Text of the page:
Channeling Self Healing Solar Cells

Monday, August 12, 2013 @ 05:08 PM gHale


Creating solar cell devices with channels that mimic organic vascular systems can effectively reinvigorate solar cells whose performance deteriorates due to degradation by the sun’s ultraviolet rays.

In other words, self healing solar cells are just around the corner.

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Solar cells based on organic systems hold the potential to be less expensive and more environmentally friendly than silicon-based solar cells, the current industry standard.

The nature-mimicking devices are a type of dye-sensitized solar cells (DSSCs), composed of a water-based gel core, electrodes, and inexpensive, light-sensitive, organic dye molecules that capture light and generate electric current, said North Carolina State University researchers Orlin Velev and Hyung-Jun Koo, who also wrote a paper on the subject.

Because the dye molecules that get “excited” by the sun’s rays to produce electricity eventually degrade and lose efficiency, they need to undergo a replenishment to regenerate the device’s effectiveness in harnessing the power of the sun, Velev said.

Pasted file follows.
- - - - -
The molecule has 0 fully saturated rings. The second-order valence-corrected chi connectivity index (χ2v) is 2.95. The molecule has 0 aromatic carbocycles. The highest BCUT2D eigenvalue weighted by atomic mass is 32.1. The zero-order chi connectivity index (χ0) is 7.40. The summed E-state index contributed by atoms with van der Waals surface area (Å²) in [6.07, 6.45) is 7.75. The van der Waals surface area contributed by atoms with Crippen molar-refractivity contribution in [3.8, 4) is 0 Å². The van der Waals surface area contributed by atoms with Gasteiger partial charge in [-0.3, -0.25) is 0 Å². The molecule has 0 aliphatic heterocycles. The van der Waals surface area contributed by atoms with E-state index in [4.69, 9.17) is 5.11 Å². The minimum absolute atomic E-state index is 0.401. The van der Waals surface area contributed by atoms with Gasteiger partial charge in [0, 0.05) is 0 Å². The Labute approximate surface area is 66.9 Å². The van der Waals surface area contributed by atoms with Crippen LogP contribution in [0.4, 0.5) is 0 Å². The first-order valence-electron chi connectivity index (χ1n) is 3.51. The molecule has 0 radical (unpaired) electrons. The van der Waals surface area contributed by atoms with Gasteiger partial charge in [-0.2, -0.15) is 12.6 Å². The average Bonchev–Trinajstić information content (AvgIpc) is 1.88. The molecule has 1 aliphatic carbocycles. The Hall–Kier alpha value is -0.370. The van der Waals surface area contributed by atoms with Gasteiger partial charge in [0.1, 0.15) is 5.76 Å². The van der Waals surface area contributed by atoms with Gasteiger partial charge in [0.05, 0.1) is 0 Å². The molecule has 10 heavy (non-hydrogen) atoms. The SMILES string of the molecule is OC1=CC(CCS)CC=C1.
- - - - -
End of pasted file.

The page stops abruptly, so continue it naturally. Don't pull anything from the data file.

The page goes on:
“Organic material in DSSCs tends to degrade, so we looked to nature to solve the problem,” Velev said. “We considered how the branched network in a leaf maintains water and nutrient levels throughout the leaf. Our microchannel solar cell design works in a similar way. Photovoltaic cells rendered ineffective by high intensities of ultraviolet rays were regenerated by pumping fresh dye into the channels while cycling the exhausted dye out of the cell. This process restores the device’s effectiveness in producing electricity over multiple cycles.”

Velev, Invista Professor of Chemical and Biomolecular Engineering at NC State and the lead author of a paper describing the research, said the new gel-microfluidic cell design ended up tested against other designs, and that branched channel networks similar to the ones found in nature worked most effectively.



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